Turkey and the Middle Eastern Refugee Crisis
Under intense pressure to stem the flow of refugees into Europe, German Chancellor Angela Merkel made a weekend trip to Istanbul, where she pledged to push forward Turkey’s long-delayed bid to join the European Union in return for cooperation in dealing with the worst refugee crisis the international community has seen since the end of the Second World War. “In all condor this is ridiculous,” said Wm. Blake from Annapolis, Maryland. Either way one looks at the statement, it appears as though the European Union has agreed to something in exchange for the refugee situation and Turkey’s long delayed intention of joining.
Merkel’s trip followed a Oct. 15 summit in Brussels, where—for the fourth time in six months—European leaders grappled with the wave of migration headed toward the continent. This time, rather than arguing over refugee quotas or funding for search-and-rescue operations in the Mediterranean, they turned their attention to the newest gateway of the exodus: Turkey.
Turkey is now the main transit country for Syrian refugees and other migrants: nearly four-fifths of the more than 615,000 people who arrived in Europe by sea this year left from Turkey’s west coast to reach nearby Greece via the Aegean Sea. The migrants come from Afghanistan, Iraq, Eritrea and elsewhere, but the vast majority are Syrians. With the Syrian civil war approaching its fifth year, the U.N. refugee agency noted large numbers of Syrian refugees in camps are sinking deeper into abject poverty due to a shortfall in aid from the international community.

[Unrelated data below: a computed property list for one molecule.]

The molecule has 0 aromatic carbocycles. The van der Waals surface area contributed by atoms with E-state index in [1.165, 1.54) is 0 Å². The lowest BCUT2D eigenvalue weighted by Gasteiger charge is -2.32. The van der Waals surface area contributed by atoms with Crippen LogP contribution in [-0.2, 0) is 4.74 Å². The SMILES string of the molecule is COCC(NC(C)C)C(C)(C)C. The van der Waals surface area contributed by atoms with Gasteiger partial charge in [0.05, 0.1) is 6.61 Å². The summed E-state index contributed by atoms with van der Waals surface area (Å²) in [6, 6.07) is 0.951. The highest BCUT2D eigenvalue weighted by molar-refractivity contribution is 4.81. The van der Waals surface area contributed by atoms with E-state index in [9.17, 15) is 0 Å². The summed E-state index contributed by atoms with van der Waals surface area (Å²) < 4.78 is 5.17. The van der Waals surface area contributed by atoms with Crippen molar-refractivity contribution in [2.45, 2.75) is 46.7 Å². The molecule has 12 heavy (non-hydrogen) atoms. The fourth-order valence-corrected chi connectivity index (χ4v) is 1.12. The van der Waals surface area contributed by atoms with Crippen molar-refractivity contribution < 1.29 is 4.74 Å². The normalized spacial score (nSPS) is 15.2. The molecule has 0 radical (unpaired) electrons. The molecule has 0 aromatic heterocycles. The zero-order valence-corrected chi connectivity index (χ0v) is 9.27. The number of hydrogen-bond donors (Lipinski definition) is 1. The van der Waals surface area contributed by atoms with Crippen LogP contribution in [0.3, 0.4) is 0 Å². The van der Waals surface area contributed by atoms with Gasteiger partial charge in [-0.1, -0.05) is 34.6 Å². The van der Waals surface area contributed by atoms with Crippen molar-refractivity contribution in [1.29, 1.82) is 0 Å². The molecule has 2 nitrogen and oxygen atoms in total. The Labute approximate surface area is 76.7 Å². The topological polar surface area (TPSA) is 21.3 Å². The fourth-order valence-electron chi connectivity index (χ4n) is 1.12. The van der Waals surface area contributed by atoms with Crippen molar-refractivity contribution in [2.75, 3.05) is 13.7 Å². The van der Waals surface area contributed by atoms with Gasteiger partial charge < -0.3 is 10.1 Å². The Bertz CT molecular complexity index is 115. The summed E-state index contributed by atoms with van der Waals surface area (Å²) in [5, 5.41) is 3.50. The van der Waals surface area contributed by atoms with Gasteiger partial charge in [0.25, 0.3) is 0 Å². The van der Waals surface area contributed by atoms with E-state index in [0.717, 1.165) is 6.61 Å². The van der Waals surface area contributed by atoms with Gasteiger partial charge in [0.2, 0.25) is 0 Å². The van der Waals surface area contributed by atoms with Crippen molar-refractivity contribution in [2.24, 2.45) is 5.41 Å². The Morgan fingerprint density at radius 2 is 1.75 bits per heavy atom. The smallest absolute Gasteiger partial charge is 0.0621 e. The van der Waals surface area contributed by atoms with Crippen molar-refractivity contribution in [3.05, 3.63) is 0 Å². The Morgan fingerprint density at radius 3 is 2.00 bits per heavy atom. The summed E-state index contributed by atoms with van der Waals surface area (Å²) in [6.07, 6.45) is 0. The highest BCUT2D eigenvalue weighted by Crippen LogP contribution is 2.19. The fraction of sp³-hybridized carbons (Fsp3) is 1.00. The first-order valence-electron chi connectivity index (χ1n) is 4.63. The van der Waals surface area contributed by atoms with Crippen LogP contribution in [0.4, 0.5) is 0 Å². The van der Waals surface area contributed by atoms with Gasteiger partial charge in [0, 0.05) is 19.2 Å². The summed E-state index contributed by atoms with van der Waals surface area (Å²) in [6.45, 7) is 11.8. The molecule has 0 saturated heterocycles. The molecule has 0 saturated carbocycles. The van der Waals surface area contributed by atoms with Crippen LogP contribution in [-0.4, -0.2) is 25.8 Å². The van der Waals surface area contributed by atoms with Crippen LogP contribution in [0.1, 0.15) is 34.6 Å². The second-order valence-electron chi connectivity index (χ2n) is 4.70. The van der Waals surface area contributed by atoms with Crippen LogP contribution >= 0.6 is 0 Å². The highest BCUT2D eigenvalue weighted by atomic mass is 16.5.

Various factors have brought about the surge in migrants this year, but rapidly deteriorating conditions in refugee camps in Jordan, Lebanon and Turkey have played a major part in driving the exodus of people risking their lives to reach Europe.
Turkey alone is hosting more refugees than any other country in the world, including some 2.2 million Syrians fleeing their country’s civil war. Unlike Syria’s much smaller Middle Eastern neighbors, it is the only country in the region with enough resources to do more to help—as Europe has belatedly realized.
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Everyone from Magic Johnson to Stephen Curry to Le’Veon Bell had a reaction to Michigan State’s miraculous win over Michigan.
Harbaugh tells The Detroit News and the Detroit Free Press that he and his wife, Sara, met with the president Monday at the White House following an appearance with first lady Michelle Obama at a higher education awareness event.
He says Barack Obama watched Saturday’s 27-23 loss to the Spartans and told the coach it “was a tough way to lose a football game.”
Leading 23-21, the Wolverines lined up to punt with 10 seconds left, but punter Blake O’Neill fumbled the snap. Michigan State’s Jalen Watts-Jackson ended up with the ball and went 38 yards for a touchdown with no time left on the clock.